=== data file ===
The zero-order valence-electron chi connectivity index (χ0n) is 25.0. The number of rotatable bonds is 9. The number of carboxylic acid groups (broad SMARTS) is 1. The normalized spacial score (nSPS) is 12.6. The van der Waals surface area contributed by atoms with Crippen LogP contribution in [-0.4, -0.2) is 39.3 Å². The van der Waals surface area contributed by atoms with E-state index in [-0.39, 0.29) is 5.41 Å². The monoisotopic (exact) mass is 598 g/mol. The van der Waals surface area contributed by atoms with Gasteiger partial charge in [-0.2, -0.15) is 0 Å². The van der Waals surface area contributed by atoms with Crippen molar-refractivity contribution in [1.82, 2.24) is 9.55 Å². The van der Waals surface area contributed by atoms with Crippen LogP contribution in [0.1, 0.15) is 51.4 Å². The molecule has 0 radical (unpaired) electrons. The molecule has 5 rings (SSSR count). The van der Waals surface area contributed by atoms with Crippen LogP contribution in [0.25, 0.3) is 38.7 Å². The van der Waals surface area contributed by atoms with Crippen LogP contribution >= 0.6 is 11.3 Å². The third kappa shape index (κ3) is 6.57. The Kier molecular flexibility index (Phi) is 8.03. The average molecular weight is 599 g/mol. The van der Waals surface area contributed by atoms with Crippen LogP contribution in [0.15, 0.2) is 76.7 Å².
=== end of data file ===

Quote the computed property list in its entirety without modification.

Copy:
The zero-order valence-electron chi connectivity index (χ0n) is 25.0. The number of rotatable bonds is 9. The number of carboxylic acid groups (broad SMARTS) is 1. The normalized spacial score (nSPS) is 12.6. The van der Waals surface area contributed by atoms with Crippen LogP contribution in [-0.4, -0.2) is 39.3 Å². The van der Waals surface area contributed by atoms with E-state index in [-0.39, 0.29) is 5.41 Å². The monoisotopic (exact) mass is 598 g/mol. The van der Waals surface area contributed by atoms with Gasteiger partial charge in [-0.2, -0.15) is 0 Å². The van der Waals surface area contributed by atoms with Crippen molar-refractivity contribution in [1.82, 2.24) is 9.55 Å². The van der Waals surface area contributed by atoms with Crippen LogP contribution in [0.1, 0.15) is 51.4 Å². The molecule has 0 radical (unpaired) electrons. The molecule has 5 rings (SSSR count). The van der Waals surface area contributed by atoms with Crippen LogP contribution in [0.25, 0.3) is 38.7 Å². The van der Waals surface area contributed by atoms with Crippen LogP contribution >= 0.6 is 11.3 Å². The third kappa shape index (κ3) is 6.57. The Kier molecular flexibility index (Phi) is 8.03. The average molecular weight is 599 g/mol. The van der Waals surface area contributed by atoms with Crippen LogP contribution in [0.15, 0.2) is 76.7 Å².